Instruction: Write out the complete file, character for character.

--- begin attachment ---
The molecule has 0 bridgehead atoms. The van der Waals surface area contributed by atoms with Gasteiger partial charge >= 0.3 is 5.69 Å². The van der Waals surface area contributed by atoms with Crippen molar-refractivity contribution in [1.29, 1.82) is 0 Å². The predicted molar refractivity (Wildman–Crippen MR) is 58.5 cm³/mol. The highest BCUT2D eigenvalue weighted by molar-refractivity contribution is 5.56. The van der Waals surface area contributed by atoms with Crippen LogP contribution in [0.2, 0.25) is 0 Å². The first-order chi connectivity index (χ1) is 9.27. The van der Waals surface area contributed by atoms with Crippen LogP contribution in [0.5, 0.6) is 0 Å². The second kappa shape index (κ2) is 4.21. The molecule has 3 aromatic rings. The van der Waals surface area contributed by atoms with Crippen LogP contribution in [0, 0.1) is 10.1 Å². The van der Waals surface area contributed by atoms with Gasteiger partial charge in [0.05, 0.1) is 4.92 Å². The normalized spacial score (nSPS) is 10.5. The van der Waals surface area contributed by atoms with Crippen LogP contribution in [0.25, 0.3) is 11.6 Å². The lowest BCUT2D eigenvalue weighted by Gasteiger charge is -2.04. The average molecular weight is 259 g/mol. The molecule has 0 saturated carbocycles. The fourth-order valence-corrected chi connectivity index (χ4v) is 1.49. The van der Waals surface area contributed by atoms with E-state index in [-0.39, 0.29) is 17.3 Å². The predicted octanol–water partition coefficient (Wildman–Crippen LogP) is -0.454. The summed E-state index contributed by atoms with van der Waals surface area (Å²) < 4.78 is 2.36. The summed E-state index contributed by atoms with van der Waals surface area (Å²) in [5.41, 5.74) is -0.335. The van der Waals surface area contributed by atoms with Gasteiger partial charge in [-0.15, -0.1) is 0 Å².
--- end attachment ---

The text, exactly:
The molecule has 0 bridgehead atoms. The van der Waals surface area contributed by atoms with Gasteiger partial charge >= 0.3 is 5.69 Å². The van der Waals surface area contributed by atoms with Crippen molar-refractivity contribution in [1.29, 1.82) is 0 Å². The predicted molar refractivity (Wildman–Crippen MR) is 58.5 cm³/mol. The highest BCUT2D eigenvalue weighted by molar-refractivity contribution is 5.56. The van der Waals surface area contributed by atoms with Crippen LogP contribution in [0.2, 0.25) is 0 Å². The first-order chi connectivity index (χ1) is 9.27. The van der Waals surface area contributed by atoms with Crippen LogP contribution in [0.5, 0.6) is 0 Å². The second kappa shape index (κ2) is 4.21. The molecule has 3 aromatic rings. The van der Waals surface area contributed by atoms with Crippen LogP contribution in [0, 0.1) is 10.1 Å². The van der Waals surface area contributed by atoms with Gasteiger partial charge in [0.05, 0.1) is 4.92 Å². The normalized spacial score (nSPS) is 10.5. The van der Waals surface area contributed by atoms with Crippen LogP contribution in [0.25, 0.3) is 11.6 Å². The lowest BCUT2D eigenvalue weighted by Gasteiger charge is -2.04. The average molecular weight is 259 g/mol. The molecule has 0 saturated carbocycles. The fourth-order valence-corrected chi connectivity index (χ4v) is 1.49. The van der Waals surface area contributed by atoms with E-state index in [-0.39, 0.29) is 17.3 Å². The predicted octanol–water partition coefficient (Wildman–Crippen LogP) is -0.454. The summed E-state index contributed by atoms with van der Waals surface area (Å²) < 4.78 is 2.36. The summed E-state index contributed by atoms with van der Waals surface area (Å²) in [5.41, 5.74) is -0.335. The van der Waals surface area contributed by atoms with Gasteiger partial charge in [-0.15, -0.1) is 0 Å².